TCP/IP Basics - II

Continuing from the previous post, in this blog, I will talk about routing and subnets.
Subnets can be considered as a collection of machines that can communicate with each other without going via a router. Router's job is to connect different subnets. Subnets is defined by the combination of IP address and subnet mask. Subnet mask is usually defined similar to IP but it has certain bits turned off. For ex. a typical subnet mask would look like Here the fourth octate is turned off. Now if the IP is combining with subnet mask we know that the first 3 octates 114.124.134 define the network and 144 defines the node. So with this configuration in this subnet, we can have the IPs ranging from to Any two machines in the same subnet can talk directly by knowing the node value. 
We can use the tracert command and the pathping command to trace the route of a request. pathping command provides more reliable info as it sends multiple requests to each hop to calculate statistics.

Now we know that how computers reach each other if they are in the same subnet. But how does a computer determine how to reach other subnets? For this the Routes table comes into picture. We can see the route table by using the command route print. The request tries to find the entry in the table that matches the most to figure out the gateway to contact. Usually the first entry in the table has a destination of, netmask of and default gateway IP address as defined in the ipconfig. This means that for any IP the request should be routed to the default gateway. If you see the gateway as "On-link" that means the same machine. There is also another entry, usually in the end which has a destination of, netmask and gateway as "On-link". This means that its a broadcast. Broadcasts don't cross routers. Broadcast is to send traffic destined only for the subnet.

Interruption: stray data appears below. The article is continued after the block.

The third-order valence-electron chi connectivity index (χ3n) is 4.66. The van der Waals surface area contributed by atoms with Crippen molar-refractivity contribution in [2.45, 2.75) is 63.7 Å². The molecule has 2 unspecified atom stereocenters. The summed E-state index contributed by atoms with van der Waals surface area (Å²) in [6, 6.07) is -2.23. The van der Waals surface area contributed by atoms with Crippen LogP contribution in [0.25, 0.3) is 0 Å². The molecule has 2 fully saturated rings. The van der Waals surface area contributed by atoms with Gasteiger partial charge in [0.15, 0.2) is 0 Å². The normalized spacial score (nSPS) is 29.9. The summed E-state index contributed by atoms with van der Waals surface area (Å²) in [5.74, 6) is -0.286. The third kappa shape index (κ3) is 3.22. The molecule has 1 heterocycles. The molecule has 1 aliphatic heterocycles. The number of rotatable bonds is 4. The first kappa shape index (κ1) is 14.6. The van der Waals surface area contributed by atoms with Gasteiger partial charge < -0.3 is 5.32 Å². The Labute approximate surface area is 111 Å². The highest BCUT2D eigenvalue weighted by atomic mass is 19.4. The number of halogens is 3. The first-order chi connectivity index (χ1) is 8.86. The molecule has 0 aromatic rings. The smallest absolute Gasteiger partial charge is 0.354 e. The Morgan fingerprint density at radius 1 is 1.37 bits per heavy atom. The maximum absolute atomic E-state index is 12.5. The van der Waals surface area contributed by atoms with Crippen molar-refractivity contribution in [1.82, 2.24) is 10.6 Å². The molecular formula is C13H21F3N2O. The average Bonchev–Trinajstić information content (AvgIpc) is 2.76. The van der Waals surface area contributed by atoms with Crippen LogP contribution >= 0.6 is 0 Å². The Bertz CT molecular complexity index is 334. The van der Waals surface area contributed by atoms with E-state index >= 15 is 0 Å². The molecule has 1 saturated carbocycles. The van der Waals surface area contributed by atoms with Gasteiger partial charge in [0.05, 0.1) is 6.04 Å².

Private IP
Since there is shortage of IPs, mostly at homes the ISP provides you with only  one IP. Then lets say at home you have your mobile phone, laptop, xbox and tv connected to internet, they all have 4 IPs taken from a private range. Whenever these devices communicate with outer world, a process called network address translation (NAT) converts them to the IP ISP provided. Simimlarly when the response comes back the ISP IP is converted to the private IP. The private IP/subnet range is,,